3. Fruitless Effort. "They shall eat and not have enough" (v. 10). No matter how much of material things they seek to cram into their greedy lives, they never have enough. Such is the experience of many a worldly man and woman. Frantic, fruitless effort to gain soul satisfaction, but they never have enough. They don't know the depth of the hunger of their own souls. Christ said: "I am the Bread of Life." Eat, O beloved, there is enough here and to spare. He satisfies the hungry soul with good. "I am the Living Bread which came down from Heaven: if any man eat this Bread he shall live for ever." Surely this is enough. "All fullness dwells in Him." Herein is God's ocean, to fill that little cup of yours, called the heart.



This simply means the withdrawal of His favor. Here is—

I. A Sad and Solemn Possibility. "He has withdrawn Himself from them" (v. 6). The face of God stands for Divine presence and approval: guidance, comfort, and help. How miserable and hopeless must that nation or that soul be when this face is withdrawn from them. "The face of the Lord is against them that do evil" (Psalm 34:16). How can we pray, "Make Your face to shine upon us" (Psalm 31:16) if in our service we are secretly seeking self-glory or the praise of men? He will not give His countenance to that which is displeasing to His heart. But, blessed be God, we can now behold His glory in the face of Jesus Christ (2 Corinthians 4:6). That face which is ever turned to those who love Him and faithfully follow on to know. "My presence (lit. face) shall go with you" (Exod. 33:14). Beware. Grieve not the Holy Spirit, lest His face be hidden. You have said, "Seek you My face." My heart would answer "Your face, Lord, will I seek."

II. The Reasons for His Withdrawal. There must be a cause for this.... a cause that is painful to a loving heart.

1. They had Become a Snare (v. 1). Instead of being a light and example, encouraging others to trust and serve the Lord, they had been as a snare and a net, trapping unwary feet into their ungodly ways. Do you wonder that God turns away His face and favor from those whose life and example encourages others to dishonor His Name and His message? "He who is not for Me is against Me."

2. "They would not Frame their Doings to turn unto their God" (v. 4). Or, "Their doings would not suffer them to honor their God." Is it not so with many in our own day? Their daily doings are such that they will not suffer them to take time to pray, or even to think of the merciful God they are so persistently ignoring. Christian workers, take time to look up. Don't let the multitude of your engagements hinder the act of worship, lest He hide His face from you.

3. "They had Dealt Treacherously with the Lord" (v. 7). Treachery is a violation of allegiance, a breach of faith. We are traitors to the Captain of our Salvation when we identify ourselves with the ranks of the enemy. To be unfaithful to our Lord is to miss the shining of His face. "Be not deceived, God is not mocked." Now let us note some of—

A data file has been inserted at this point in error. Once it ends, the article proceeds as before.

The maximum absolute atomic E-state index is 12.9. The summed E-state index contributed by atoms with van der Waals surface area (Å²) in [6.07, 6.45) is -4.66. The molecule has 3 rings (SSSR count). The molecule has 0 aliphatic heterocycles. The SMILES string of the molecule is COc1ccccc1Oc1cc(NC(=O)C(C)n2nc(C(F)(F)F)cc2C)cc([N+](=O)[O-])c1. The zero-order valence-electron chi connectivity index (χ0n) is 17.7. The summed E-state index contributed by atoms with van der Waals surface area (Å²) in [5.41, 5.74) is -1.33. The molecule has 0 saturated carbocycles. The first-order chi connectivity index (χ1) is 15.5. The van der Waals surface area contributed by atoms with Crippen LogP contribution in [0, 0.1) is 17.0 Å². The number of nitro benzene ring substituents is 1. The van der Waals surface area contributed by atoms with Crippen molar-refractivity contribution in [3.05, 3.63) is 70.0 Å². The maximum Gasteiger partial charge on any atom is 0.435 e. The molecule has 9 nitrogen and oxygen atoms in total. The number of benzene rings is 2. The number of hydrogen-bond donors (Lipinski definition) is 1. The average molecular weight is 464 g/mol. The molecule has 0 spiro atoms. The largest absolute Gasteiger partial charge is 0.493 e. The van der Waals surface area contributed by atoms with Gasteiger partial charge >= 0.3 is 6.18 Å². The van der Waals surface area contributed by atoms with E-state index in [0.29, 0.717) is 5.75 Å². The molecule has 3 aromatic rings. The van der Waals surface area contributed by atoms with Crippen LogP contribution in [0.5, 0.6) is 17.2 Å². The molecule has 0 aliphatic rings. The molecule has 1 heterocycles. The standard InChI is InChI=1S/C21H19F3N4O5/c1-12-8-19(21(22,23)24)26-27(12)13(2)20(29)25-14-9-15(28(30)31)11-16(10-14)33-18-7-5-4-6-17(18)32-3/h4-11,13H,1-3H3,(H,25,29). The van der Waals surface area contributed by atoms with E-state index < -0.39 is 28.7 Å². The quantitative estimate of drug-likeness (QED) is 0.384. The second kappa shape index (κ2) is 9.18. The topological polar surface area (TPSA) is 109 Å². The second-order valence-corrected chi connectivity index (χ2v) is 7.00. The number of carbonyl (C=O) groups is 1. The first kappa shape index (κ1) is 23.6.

III. The Results of His Withdrawn Face. On their part there was—

1. Vain Sacrifices. "They shall go with their flocks and herds,... but they shall not find Him" (v. 6). No number of sacrifices will atone for the hidden face of God as long as the heart is not right towards Him. Not any number of works, nor any amount of fleshly energy expended in His service will make up for the absence of the Holy Spirit of power. Out of fellowship with God means to us vain and fruitless testimony. They were—

2. Oppressed and Broken (v. 11). Because they had lost the vision of the face of their God, they sought help from the gods made by hands. Disobeying the Word of the Lord, they became obedient to the commandment of a worldly-wise man (see Kings __Kings__12:28). Distressed by the powers of the world, and broken like a potter's vessel. This becomes the destiny of the soul that has deliberately grieved away the saving presence of its God. Then they—

3. Seek for Another Remedy (v. 13). But they found no healing for their sickness, no balm for their wound. Lord, to whom can we go when the true fountain of our life has been dried up? All other sources are but "broken cisterns" that can hold nothing that a sinful soul needs. When faith in God has failed, then life is but a desperate and hopeless struggle. "Without Me you can do nothing."

4. God Waits until they Seek His Face. "I will return to my place until they acknowledge their guilt and seek My face" (v. 15, margin). Although His face may be hidden because of their sin, yet in love He longs for fellowship with the prodigal nation. Confession is needed, and the search of the backslider should be not only for healing, but for the brightness of the face of the Healer. "You shall find Me when you shall seek Me with all your heart." "He restores my soul." When the prodigal in penitence saw the face of his father, he immediately received of the riches of his grace. Those who refuse the favor of God now, as revealed in the face of Jesus, may have to say: "Hide me from the face of Him that sits upon the throne, and from the wrath of the Lamb" (Rev. 6:16).



This call evidently came through the lips of the prophet. And from all that follows it appears that they repented not, but the time will come when as a nation these words will be literally fulfilled (Jeremiah 30:17). Let us think of these wonderful words in the light of New Testament teaching.

I. The Need for Repentance. They were "torn" and "smitten" (v. 1). Torn and tortured with their own wretchedness, and smitten with defeat and failure, and all this as the result of the Divine Providence, because of their unbelief. There is need for repentance on our part when we are torn with anxieties and smitten with shameful defeat in our work for the Lord. He knows how much there is in us that needs to be torn up and smitten down. Such as selfishness and pride.